If there was any plus side to living through a global pandemic, it was finding the time to write. Whenever an idea for an article starts swirling around in my head, it drives me crazy until I find the time to pour it out onto a page. Writing has become my creative outlet. It’s a means for me to communicate my discoveries and experiences with others, and to provoke thought and generate dialogue. I decided to put together some of my writings from this past year, organized thematically. Thanks to all who have provided me with encouragement and help with editing.
Among the pieces that I enjoyed writing most were my response to the NYTimes article on “Weird Christianity,” a reflection on my love affair with Reggaeton, a review of Andrea Long Chu’s Females, a commentary on Pope Benedict’s “camp sensibility,” and my interview with Gloria Purvis on race, life issues, and American politics.
Another grace of being quarantined for so long was getting to check off a significant chunk of my (never-ending) book list. In my End of Year Book List for Catholic World Report, I cite a number of those books that kept me company during these trying times.
Politics and Social Justice
The combination of the pandemic, efforts at achieving greater racial equality, and the election made me think more deeply about what constitutes a just society. I found myself increasingly drawn to Distributist theory. Taking Catholic Social Teaching as its point of departure, it integrates elements of socialism and capitalism, subjecting them to the primacy of the dignity of the person. Made known by vocal proponents like Dorothy Day and GK Chesterton, it’s currently making a foray into the American political scene through the American Solidarity Party.
I had the chance to interview the ASP’s 2020 Vice Presidential candidate about the party’s platform, and a member of their National Committee about the ASP’s vision of racial justice. I also highlighted the principles of distributism in my reviews of books by DL Mayfield, Obianuju Ekeocha, and Jason Blakely, and of a documentary made by J. Cole. I also conducted research on the history of Third Parties in the US and their status among Catholic voters. Witnesses of people like Mayfield, Ekeocha, and J. Cole, as well as artists like Erin McAtee (who I interviewed here and here) provide us a vision of a path forward beyond the divisiveness of the 2020 election season.
Some readers may have attended the exhibit on James Baldwin at the 2020 New York Encounter (just weeks before the quarantine began), which I had the privilege of curating with several friend. Spending several months getting to know Baldwin inspired me to incorporate his ideas into several of my writings: reflections on healing racial wounds, the documentary I Am Not Your Negro, the conversion of Hagia Sophia into a mosque, a pilgrimage for racial equality I went on with friends in Manhattan, and a forthcoming reflection on Baldwin and the quarantine in iO Literary Journal.
I finally got around to reading James H. Cone’s The Cross and the Lynching Tree, and was inspired to write a reflection highlighting the parallels between Cone’s theology and J. Cole’s new song “Javari.”
Being a supreme pop culture junkie, I had to review some of the music, movies, and TV shows I consumed over the last year, including: Terrence Malick’s A Hidden Life, Beyoncé’s Black is King, Greta Gerwig’s LadyBird, Bad Bunny’s YHLQMDLG, Alfonso Cuaron’s Roma, Ramy Youssef’s Ramy; and reflections on the music of Romeo Santos and the poetry of John of the Cross, on finding God in pop music, and on my journey through musical genres, an interview with Heroes of the Fourth Turning director Will Arbery, and a Theology of the Body Playlist.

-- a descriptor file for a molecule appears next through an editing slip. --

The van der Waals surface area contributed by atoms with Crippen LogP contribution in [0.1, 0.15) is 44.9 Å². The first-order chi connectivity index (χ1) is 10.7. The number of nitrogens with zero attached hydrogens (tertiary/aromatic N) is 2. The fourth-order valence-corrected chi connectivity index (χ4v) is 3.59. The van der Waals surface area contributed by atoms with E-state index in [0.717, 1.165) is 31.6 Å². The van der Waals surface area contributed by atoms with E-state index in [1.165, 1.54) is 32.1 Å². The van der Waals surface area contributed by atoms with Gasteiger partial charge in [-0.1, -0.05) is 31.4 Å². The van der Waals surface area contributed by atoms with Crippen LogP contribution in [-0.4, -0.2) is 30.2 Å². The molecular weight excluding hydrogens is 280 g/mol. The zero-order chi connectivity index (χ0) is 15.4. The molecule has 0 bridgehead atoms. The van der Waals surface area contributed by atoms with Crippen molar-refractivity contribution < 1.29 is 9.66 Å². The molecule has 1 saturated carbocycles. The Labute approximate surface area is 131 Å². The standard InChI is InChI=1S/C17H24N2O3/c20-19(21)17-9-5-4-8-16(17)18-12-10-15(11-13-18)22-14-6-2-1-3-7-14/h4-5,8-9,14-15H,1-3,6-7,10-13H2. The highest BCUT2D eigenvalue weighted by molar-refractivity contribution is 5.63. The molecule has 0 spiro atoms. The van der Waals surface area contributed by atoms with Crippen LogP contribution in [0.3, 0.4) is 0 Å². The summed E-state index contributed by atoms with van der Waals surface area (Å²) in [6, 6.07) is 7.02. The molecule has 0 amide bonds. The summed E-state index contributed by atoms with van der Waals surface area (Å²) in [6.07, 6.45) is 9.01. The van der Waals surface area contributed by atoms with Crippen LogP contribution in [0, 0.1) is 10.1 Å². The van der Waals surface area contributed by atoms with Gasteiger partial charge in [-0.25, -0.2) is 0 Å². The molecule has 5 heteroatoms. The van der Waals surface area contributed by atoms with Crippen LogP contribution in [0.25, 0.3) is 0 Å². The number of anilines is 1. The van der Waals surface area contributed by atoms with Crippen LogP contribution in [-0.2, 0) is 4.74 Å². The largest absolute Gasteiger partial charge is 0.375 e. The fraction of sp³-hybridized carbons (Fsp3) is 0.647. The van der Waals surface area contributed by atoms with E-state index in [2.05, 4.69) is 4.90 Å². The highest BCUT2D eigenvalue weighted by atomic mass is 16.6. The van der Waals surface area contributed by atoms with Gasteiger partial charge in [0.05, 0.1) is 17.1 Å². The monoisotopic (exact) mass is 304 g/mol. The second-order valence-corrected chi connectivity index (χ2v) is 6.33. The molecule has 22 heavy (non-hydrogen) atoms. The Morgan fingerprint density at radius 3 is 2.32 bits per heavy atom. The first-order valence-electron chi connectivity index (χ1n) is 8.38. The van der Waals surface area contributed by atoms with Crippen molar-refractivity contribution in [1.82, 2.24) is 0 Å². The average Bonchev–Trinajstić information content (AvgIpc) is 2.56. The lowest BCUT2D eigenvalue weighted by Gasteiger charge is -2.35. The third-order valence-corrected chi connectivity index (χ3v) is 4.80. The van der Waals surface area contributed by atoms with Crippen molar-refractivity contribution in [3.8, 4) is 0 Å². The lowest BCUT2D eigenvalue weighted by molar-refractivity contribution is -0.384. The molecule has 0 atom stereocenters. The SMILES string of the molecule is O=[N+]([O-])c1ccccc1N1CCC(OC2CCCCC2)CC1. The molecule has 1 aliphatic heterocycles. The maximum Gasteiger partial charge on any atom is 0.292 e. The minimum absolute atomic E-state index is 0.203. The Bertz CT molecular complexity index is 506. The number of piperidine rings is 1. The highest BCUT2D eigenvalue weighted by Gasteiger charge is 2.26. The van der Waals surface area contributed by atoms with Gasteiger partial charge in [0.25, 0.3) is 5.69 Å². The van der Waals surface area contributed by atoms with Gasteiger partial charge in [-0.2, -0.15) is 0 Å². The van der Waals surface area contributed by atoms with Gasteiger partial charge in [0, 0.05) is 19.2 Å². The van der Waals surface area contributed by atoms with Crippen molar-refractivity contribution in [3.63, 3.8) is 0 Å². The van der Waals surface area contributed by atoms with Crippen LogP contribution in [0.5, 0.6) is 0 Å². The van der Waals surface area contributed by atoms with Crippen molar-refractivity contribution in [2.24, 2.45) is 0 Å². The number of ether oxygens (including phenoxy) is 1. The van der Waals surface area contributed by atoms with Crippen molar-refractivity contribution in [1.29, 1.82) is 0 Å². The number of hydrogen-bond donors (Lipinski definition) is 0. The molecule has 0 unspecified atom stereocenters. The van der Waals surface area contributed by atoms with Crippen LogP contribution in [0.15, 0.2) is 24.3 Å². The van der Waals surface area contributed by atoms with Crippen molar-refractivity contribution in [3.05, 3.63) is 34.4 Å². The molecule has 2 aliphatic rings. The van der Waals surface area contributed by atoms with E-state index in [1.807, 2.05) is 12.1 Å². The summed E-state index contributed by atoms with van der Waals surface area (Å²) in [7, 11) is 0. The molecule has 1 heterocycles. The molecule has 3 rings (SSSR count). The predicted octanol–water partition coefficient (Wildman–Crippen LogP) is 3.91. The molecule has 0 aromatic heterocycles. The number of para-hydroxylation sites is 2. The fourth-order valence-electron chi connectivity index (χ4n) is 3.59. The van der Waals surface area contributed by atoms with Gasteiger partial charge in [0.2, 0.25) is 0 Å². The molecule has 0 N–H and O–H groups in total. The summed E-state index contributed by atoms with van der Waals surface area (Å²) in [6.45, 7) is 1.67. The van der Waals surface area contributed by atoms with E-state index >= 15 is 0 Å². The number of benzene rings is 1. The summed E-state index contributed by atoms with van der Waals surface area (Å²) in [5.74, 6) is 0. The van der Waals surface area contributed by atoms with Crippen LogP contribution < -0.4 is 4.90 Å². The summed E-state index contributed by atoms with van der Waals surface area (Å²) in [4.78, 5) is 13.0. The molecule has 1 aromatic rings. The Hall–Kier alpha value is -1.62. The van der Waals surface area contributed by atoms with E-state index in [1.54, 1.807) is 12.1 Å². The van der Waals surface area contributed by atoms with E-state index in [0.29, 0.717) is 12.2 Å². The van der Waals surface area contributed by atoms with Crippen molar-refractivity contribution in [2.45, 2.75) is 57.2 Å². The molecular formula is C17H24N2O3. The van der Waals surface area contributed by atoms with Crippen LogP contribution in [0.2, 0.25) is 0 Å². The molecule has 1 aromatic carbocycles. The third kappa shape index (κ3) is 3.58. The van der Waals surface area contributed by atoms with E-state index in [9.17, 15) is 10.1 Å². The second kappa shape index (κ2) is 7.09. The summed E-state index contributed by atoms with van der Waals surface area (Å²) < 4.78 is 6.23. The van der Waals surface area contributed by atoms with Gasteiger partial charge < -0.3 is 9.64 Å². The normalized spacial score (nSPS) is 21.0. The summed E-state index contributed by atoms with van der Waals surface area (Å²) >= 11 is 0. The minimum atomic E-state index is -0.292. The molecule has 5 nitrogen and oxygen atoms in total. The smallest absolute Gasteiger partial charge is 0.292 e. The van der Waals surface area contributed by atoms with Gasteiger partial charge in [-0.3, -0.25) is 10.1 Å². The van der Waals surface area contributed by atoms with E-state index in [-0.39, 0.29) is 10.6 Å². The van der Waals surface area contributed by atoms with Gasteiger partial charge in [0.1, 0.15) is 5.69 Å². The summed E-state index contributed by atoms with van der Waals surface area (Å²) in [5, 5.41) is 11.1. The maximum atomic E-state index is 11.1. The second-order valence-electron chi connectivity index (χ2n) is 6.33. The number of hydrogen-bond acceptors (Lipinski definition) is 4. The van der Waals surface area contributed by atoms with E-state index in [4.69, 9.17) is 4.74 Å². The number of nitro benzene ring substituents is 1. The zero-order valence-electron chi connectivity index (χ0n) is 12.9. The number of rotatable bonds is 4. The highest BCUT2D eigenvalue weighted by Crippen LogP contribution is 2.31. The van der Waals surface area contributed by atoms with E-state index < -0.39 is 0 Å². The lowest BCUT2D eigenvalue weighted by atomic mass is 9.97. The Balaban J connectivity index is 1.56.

Gender and Sexuality
Continuing developments on the frontier of gender identity continue to open up questions about embodiment and sexual differentiation.
I attempted to offer some clarity in my responses to Pope Francis’ comments on women’s ordination in Querida Amazonia, the five year anniversary of Marriage Equality, the Vatican document on Gender Theory and education, and the metaphysical implications of the backlash against JK Rowling’s comments on transgenderism.
I further engaged these topics in reviews of books like Mark Yarhouse and Julia Sadusky’s Emerging Gender Identities, and Sue Ellen Browder’s Sex and the Catholic Feminist; TV shows like FX’s Pose and Hulu’s Love, Victor; and movies like Hallmark’s The Christmas House.
These reflections are more spiritual in content, most of them touching on my experience of the pandemic.
On attempting to make sense of millennial career crises, on loss and peace in my neighborhood in Newark, on getting creative while teaching virtually, on Camus’ The Plague and Pope Francis, an in memoriam of my friend Aris Aroutiounian, on my friends Brs. Asiel and Simon’s solemn vows as Benedictines and Asiel’s ordination to the diaconate, an interview with Paddy Gilger SJ while quarantined in Milan, on the loss of several faculty members at my school, and on the overly used slogan “Keep Christ in Christmas.”
Lastly, here are some other projects that I had the chance I work on beyond writing: an interview with my school’s headmaster about education during the pandemic, a reflection on the importance of Spanish language evangelization in the US, an interview I had the chance to prepare and be present for with Cornel West and Robert P. George, a panel on the Benedict Option in Newark, and a year-long collaborative seminar between my school and an Orthodox Jewish school on racism and anti-Semitism (at which Senator Booker spoke at one of our meetings).